How a Cartoon Helped Me Talk About Death

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Who thinks an animated movie will help them discuss the most difficult topic in humanity? I didn’t. And yet, that’s exactly what happened!

I struggled with the word “death” for a while when I talked to my five year-old son. If someone died, I faltered in telling him. I would say that person “is not here anymore” or “passed away” or “went to be with God.” I didn’t have the words to explain death to his little questioning and curious mind. So I did what most parents do. I worked around it. Which for me meant that I totally avoided it. I bristled when I heard someone say the words “death” or “died” around him. I tensed up if I heard him say anything had “died.”  He has a super imagination, so extreme events in his stories are common.  I would freak out a little if he said someone in one of his drawings or pretend play died.  He’s not supposed to talk about that or think about that is he?, I would wonder.  I treated the topic of death like it was nearly an expletive.

This disconnect is not healthy, but isn’t it what a large part of our American society does?  We place the dying and the dead far away from us.  We honor them at funerals and cemeteries, but that’s often where it ends. I had taken the same approach in our family.  That is, until we watched the beautifully animated movie The Book of Life.

 If you haven’t seen this jewel of a movie, then go to Redbox right now or to the library and pick it up.  Directed by Jorge Gutierrez and produced by Guillermo Del Toro, The Book of Life is a tale of love and friendship framed by the Mexican holiday, Dia de Los Muertos or Day of the Dead. The basic plot focuses on two gods of the underworld who make a bet on mortals: two boys and one girl.  The wager rests on which boy will marry the girl.  The story revolves around Day of the Dead and the two destinations for the dead: the Land of the Remembered and the Land of the Forgotten.  This concept of the two worlds is not endemic to Dia De Los Muertos or Mexican belief, rather it is the creation of the writer and director Gutierrez.

The concept of Dia de Los Muertos is to observe and celebrate dead loved ones on November 2.  This tradition is one that I admire in Mexican culture.  Mexicans traditionally honor and celebrate their friends and family who have passed on in vibrant, colorful ways.  The same is true in The Book of Life.  Death is not something to be feared, but a part of life that can be celebrated each year.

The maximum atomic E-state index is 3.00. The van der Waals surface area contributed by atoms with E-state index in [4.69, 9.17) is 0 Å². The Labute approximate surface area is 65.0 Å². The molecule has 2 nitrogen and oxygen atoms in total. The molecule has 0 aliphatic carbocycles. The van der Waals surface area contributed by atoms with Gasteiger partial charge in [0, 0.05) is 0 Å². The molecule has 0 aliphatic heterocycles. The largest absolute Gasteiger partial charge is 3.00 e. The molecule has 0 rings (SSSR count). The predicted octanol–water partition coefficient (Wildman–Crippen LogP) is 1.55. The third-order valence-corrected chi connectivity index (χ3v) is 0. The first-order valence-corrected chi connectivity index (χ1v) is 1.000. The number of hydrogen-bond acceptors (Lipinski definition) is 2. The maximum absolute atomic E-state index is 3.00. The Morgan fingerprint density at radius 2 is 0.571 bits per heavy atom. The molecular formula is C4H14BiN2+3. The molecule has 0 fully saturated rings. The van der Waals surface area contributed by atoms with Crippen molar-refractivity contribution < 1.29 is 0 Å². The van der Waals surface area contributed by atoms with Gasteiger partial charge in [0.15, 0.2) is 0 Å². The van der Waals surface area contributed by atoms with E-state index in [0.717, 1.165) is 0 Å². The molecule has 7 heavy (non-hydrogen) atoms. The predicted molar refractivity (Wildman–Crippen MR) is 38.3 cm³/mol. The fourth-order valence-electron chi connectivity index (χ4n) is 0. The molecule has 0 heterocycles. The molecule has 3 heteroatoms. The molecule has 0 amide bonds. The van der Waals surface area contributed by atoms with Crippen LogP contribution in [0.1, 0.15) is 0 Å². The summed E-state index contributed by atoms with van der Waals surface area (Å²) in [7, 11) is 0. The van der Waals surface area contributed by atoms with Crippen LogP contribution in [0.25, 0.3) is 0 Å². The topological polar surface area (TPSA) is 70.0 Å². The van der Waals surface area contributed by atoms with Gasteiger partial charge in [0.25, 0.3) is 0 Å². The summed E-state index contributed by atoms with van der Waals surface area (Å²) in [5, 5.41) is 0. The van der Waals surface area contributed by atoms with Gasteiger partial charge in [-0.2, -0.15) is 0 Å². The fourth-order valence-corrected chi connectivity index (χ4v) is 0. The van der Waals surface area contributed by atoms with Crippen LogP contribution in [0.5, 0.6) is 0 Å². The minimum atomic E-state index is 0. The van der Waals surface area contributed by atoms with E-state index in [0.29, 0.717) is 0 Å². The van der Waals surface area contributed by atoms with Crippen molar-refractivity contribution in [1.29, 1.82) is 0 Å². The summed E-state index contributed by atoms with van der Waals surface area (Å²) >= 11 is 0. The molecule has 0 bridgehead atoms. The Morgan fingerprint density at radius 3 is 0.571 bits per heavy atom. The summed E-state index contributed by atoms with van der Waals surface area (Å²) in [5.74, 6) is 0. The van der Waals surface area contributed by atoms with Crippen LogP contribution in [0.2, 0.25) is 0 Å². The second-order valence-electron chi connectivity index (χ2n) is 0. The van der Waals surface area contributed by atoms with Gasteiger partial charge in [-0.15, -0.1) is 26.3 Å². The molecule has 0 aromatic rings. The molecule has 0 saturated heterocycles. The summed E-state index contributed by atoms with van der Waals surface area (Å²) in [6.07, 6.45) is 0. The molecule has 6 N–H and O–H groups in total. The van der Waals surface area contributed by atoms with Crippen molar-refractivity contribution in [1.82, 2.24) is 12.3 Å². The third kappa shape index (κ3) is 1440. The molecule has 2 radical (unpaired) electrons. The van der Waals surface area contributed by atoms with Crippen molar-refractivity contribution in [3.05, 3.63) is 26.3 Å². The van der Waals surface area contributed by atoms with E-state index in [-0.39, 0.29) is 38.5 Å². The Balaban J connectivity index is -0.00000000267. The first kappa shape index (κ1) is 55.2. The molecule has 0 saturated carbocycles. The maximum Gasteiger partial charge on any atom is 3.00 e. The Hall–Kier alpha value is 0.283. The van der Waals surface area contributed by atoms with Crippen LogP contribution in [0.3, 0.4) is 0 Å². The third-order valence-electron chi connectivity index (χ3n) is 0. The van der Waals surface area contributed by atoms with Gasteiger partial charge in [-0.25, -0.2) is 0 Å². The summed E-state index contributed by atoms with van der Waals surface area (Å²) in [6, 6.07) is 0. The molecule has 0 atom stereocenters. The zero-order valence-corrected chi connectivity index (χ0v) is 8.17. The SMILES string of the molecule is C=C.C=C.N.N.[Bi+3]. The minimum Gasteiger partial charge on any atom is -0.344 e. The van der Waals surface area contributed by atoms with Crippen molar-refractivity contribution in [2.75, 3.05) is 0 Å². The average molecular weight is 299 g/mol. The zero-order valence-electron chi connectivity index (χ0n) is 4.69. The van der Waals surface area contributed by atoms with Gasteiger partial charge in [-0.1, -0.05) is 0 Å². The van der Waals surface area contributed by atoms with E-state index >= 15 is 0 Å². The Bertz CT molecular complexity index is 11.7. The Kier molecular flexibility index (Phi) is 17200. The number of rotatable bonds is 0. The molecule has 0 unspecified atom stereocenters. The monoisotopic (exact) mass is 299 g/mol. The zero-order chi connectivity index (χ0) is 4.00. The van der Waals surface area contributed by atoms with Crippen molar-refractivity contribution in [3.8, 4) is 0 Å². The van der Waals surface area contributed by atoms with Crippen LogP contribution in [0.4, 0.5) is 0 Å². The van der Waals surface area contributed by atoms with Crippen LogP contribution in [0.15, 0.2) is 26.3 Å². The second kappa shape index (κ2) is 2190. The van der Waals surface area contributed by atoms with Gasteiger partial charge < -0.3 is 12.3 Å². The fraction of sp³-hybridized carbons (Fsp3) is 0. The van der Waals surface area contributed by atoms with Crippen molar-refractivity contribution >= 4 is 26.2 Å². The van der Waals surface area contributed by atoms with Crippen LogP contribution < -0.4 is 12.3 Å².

As we watched The Book of Life as a family, I watched my son laugh and process the story.  He accepted the premise without question.  We gave it to him in his Easter basket because he asked to rent it all the time.  We have watched it multiple times together. Each time I appreciate the Dia de Los Muertos element and fantastical interpretation of the Land of the Remembered.  I feel like now we can talk about death in a different way.  We will still talk about our belief in God, but we can explain that whoever passes on will continue to be remembered and celebrated.  Though we may not doctrinally believe in a “land of the remembered,” we can adopt the tradition of honoring our loved ones in a similar way.

Thanks Book of Life for helping this mama get over her trepidation with talking about death.

How do you talk to your kids about death? Has anything like a movie or a book helped you in doing so?

Joy is a native of Baton Rouge and lives here with her husband, Ross, and their two boys. She has been happily married for nine years and enjoys spending as much time as she can with her husband. Though she is from Baton Rouge, she has spent time in Texas, Missouri, and New York. She graduated from Baylor in 2003 with a major in History and minor in English. After college she volunteered in New York City for a year with Good Shepherd Services and worked in a short term group home for teenage girls. Upon returning to Baton Rouge in 2004, she met her husband and decided to hang around for a little while. Joy has been teaching high school history and/or English for ten years. She has a passion for the written word and currently teaches AP Literature and Senior English at Parkview Baptist. She also helps friends with writing projects on the side. In 2011, Ross and Joy welcomed Warrick Glen into their family. He keeps the family entertained with his energy, questions, and personality. Then in 2013, they brought Xavier Elijah into their lives. He is a round bundle of chubby love. When not teaching she spends her time refereeing her sons as they wrestle and play. Joy and her husband are avid sports fans who compete against each other in fantasy football during football season. They serve and worship at the Baton Rouge Dreamcenter in North Baton Rouge, a satellite campus of Healing Place Church. In her spare time she loves books, movies, Food Network, HGTV, and dance competition shows.

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